39        result = (result + dp[n][k][maxVal]) % MOD;
40    }
41
42    return result;
43}
44``````

## Time and Space Complexity

### Time Complexity

The given code consists of nested loops which directly affect the time complexity. Here's how each contributes:

• The first `for` loop initializes `dp[1][1][i]` for `i` in range `1` to `m + 1`, which runs `m` times.

• There are two more nested loops wherein:

• The outermost loop runs `n - 1` times (`2` to `n`).
• The second loop runs at most `k` times because `c` ranges from `1` to `min(k + 1, i + 1)`.
• The innermost loop runs `m` times, ranging from `1` to `m + 1`.

The innermost part of these loops contains computations that occur in constant time and another loop over `j0` which runs at most `m - 1` times. Therefore, the time complexity of this section is `O(n * k * m^2)`.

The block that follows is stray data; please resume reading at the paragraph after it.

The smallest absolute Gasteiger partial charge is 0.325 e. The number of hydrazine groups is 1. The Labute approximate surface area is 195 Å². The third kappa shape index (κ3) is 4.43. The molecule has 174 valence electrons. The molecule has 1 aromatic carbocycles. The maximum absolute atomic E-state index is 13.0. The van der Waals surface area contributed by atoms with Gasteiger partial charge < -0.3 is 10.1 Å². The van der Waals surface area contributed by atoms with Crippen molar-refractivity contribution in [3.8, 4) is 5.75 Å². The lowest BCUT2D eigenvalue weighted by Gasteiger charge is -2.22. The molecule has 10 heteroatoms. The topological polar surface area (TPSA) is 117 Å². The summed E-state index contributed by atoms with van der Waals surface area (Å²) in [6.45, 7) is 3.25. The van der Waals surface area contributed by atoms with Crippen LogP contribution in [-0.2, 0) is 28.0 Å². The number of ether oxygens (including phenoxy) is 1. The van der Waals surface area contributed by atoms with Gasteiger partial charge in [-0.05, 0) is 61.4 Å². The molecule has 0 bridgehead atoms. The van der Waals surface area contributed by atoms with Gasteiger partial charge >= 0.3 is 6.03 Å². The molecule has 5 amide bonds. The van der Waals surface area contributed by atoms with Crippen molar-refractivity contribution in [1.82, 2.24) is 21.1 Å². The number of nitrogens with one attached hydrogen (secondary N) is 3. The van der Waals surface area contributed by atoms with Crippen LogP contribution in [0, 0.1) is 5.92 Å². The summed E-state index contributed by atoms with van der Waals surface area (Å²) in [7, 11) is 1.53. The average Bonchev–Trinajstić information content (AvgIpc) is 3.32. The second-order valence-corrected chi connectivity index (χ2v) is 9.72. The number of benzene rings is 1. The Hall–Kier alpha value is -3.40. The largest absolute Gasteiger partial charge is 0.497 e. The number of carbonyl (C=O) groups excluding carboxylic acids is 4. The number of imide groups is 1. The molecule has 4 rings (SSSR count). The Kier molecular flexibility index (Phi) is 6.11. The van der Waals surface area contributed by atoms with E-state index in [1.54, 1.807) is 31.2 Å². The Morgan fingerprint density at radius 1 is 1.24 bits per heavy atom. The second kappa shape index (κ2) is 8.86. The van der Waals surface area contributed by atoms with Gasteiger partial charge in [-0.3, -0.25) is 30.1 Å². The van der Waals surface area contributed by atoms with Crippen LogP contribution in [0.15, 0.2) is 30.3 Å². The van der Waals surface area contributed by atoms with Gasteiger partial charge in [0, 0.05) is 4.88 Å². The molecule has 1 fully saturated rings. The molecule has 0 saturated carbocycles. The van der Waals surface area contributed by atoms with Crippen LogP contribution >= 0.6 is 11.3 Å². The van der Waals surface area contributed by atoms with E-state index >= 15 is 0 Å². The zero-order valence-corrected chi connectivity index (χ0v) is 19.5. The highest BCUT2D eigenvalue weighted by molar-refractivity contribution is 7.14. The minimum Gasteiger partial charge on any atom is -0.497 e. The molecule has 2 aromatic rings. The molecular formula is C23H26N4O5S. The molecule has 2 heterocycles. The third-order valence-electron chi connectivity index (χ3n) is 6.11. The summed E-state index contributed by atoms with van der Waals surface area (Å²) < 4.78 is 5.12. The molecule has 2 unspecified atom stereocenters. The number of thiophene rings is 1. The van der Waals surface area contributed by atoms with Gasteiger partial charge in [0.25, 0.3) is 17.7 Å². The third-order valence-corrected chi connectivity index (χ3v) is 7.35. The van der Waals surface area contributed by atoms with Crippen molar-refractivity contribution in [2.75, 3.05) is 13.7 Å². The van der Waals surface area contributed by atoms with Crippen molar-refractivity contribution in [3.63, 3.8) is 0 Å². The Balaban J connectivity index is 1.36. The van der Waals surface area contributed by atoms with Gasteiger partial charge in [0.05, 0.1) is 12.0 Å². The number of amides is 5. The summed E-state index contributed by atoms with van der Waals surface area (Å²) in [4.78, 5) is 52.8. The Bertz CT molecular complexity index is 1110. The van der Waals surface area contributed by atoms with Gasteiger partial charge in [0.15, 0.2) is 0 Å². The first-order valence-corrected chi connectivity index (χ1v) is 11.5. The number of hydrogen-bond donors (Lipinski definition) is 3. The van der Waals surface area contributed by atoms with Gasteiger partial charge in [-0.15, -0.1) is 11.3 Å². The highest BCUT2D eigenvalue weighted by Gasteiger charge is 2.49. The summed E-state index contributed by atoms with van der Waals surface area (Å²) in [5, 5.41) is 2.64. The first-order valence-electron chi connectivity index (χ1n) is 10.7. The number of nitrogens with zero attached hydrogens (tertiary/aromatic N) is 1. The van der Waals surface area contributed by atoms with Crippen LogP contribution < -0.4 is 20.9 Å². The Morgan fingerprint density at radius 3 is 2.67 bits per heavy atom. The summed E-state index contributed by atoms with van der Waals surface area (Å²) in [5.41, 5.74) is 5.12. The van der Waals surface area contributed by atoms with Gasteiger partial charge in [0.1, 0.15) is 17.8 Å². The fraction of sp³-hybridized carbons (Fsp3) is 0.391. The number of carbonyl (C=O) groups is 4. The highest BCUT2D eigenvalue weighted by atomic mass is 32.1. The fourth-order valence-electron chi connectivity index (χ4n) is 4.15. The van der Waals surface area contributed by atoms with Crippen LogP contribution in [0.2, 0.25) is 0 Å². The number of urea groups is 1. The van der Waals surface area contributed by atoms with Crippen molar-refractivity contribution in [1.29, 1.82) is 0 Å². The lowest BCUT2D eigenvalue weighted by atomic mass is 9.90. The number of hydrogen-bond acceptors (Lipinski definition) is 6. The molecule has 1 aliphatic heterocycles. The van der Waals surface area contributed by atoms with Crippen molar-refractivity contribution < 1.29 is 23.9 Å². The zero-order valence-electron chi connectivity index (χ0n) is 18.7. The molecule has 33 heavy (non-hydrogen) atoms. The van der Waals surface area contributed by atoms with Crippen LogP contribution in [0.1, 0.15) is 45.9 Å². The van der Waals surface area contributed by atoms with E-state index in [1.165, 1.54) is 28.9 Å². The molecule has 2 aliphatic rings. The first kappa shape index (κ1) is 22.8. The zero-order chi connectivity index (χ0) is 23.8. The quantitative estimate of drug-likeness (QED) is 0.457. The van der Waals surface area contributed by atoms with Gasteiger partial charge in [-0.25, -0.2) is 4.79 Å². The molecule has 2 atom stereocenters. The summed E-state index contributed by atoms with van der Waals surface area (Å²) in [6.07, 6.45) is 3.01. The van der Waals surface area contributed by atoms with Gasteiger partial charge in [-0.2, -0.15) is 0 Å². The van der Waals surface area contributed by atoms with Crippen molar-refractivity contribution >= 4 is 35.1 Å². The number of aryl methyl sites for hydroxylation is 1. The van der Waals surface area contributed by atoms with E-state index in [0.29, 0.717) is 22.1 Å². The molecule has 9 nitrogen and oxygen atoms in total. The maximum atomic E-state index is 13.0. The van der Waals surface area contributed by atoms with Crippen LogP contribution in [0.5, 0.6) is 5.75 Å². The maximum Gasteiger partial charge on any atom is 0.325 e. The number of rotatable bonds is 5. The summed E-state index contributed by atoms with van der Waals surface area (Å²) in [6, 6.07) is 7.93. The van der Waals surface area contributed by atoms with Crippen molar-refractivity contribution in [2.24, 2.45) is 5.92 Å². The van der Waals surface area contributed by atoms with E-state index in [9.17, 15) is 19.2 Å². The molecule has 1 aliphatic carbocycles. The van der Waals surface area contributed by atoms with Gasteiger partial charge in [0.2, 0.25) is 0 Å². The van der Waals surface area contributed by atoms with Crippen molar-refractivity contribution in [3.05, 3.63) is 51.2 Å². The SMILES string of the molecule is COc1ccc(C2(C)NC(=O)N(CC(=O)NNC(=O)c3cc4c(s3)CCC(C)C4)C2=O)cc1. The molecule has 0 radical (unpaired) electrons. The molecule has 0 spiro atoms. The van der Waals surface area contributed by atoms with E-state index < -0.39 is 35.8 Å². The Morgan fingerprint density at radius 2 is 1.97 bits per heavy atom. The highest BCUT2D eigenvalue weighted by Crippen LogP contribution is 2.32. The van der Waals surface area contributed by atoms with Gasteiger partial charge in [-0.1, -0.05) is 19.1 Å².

• The last `for` loop sums up `dp[n][k][i]` for `1` to `m + 1`, which adds another `O(m)` to the computation.

Combining these, the dominating factor in the time complexity is `O(n * k * m^2)`, as it would be the most significant for large inputs.

### Space Complexity

The space complexity is determined by the size of the dynamic programming table `dp` which has dimensions `(n + 1) * (k + 1) * (m + 1)`. Thus, the space complexity is `O(n * k * m)`.

In summary:

• Time Complexity: `O(n * k * m^2)`
• Space Complexity: `O(n * k * m)`
๐
Become an
Algo Monster

Got a question?ย Ask the Teaching Assistantย anything you don't understand.

Still not clear? Ask in the Forum, ย Discordย orย Submitย the part you don't understand to our editors.

โ
โTA ๐จโ๐ซ